Scott Morrison’s delivered his 2017-2018 federal budget. With this recent development, first time buyers of property and investors alike, are wondering what it might mean for their properties. Let’s take a look at a breakdown of this most recent budget.
The new budget focuses on a number of policies which aim to improve housing affordability. It does this by addressing the issues which have forced housing prices up into the unaffordable range. Such changes of policy will likely affect property buyers, landlords, developers and investors alike – so here are the changes you can expect to see soon.
Changing depreciation claims
This shiny new budget introduces changes to plant and equipment depreciation. It does this by limiting certain claims that can be made by an investor. The long and short of it is that investors are no longer able to claim depreciation on items within a property. This includes essentials such as ovens, dishwashers, water systems etc. – unless the investor purchased them directly.
The changes to policy here will not apply if the property is for commercial, industrial or any other non-residential usage. This will also not apply if the contract date falls before 9th May 2017.
This is likely to be great news for the rental market, and may in fact act as an incentive for current owners to upgrade their properties in order to make good on those depreciation benefits.
Changing travel expense claims
The cost of travel can no longer be claimed as part of property investment expenses. Tim Lawless of Corelogic says that this policy change is most likely to be a response to the perception that investors might be claiming personal travel under the guise of business expenses.
Such changes are likely to affect landlords who own property in remote areas. If you’ve been sneaking around claiming expenses for taking your kids to rugby, think again because it’s potentially making life harder for those whose businesses rely on this kind of claim.
Changing foreign ownership
This budget has seen many changes to foreign property owners. A levy has been introduced for investors who leave the property vacant for a minimum of six months per year. The levy is set to at least $5,000 per year.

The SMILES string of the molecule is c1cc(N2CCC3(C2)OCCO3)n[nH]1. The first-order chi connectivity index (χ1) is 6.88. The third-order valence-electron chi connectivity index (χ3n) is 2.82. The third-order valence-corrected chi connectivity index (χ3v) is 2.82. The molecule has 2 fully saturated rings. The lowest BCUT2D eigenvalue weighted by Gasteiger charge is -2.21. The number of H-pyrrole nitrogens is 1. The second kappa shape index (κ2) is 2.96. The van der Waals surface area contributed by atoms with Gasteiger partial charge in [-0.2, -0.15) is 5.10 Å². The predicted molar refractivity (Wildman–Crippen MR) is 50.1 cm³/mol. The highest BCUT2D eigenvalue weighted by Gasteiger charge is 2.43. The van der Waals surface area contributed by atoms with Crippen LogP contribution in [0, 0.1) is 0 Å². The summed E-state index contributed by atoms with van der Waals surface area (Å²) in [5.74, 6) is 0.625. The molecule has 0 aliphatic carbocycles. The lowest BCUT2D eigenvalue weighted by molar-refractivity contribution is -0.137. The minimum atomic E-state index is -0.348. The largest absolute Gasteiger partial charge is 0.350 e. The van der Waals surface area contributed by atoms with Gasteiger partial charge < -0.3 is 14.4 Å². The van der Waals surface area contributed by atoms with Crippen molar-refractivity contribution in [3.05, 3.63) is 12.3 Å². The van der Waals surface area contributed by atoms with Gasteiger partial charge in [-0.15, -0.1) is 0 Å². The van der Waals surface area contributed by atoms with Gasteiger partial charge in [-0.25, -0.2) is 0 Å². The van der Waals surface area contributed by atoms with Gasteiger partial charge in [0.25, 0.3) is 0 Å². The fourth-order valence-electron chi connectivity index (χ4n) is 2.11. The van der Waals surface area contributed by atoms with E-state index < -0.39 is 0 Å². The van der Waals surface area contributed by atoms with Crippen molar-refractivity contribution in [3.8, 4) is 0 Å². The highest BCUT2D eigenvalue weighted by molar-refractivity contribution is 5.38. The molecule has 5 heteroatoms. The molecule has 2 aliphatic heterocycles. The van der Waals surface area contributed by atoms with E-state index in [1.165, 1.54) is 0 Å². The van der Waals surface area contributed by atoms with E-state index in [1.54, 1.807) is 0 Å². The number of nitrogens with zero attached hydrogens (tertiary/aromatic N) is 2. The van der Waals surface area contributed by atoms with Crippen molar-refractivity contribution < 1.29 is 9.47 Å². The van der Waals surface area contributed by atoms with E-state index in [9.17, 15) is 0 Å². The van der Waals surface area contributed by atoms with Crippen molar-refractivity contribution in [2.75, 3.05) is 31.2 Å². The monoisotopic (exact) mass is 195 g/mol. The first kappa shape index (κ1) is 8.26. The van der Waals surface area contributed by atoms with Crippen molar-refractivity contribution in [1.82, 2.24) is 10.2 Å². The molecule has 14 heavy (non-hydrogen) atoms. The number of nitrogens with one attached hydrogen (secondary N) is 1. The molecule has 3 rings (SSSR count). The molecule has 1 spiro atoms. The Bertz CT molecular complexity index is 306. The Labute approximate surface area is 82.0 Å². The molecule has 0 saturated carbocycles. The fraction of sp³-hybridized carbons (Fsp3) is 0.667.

The new levy has been put forward to ensure foreign property investors are actually making a contribution to Australia’s housing, with the intent to occupy the property, and not milk it for a quick dollar.
There has also been a 50% limit introduced for foreign ownership. This aims to reduce the competitive advantages that foreign investors almost always have over local buyers. Now that developers are unable to sell over 50% of a development to a foreign investor, the government hopes it will even out the scene for Australian investors.
Mr. Hogan of Point Polaris suggested that this might actually have the opposite effect – suppressing the supply of property on the rental market. This would have the knock-on effect of higher rental prices, making rental property unaffordable for first time owners and owner occupiers.
Changing first time buyers
This budget sees the introduction of a scheme known as the First Home Super Savers Scheme. The program aims to give first time buyers a helping hand – allowing them to take out voluntary contributions in their superannuation after 1st July 2017. These withdrawals can only be put towards a first home deposit.
Voluntary contributions may include non-concessional and concessional contributions or salary sacrifice contributions. This would mean that a first time buyer can stick an extra $15,000 on top of their deposit each year – although it is capped at $30,000.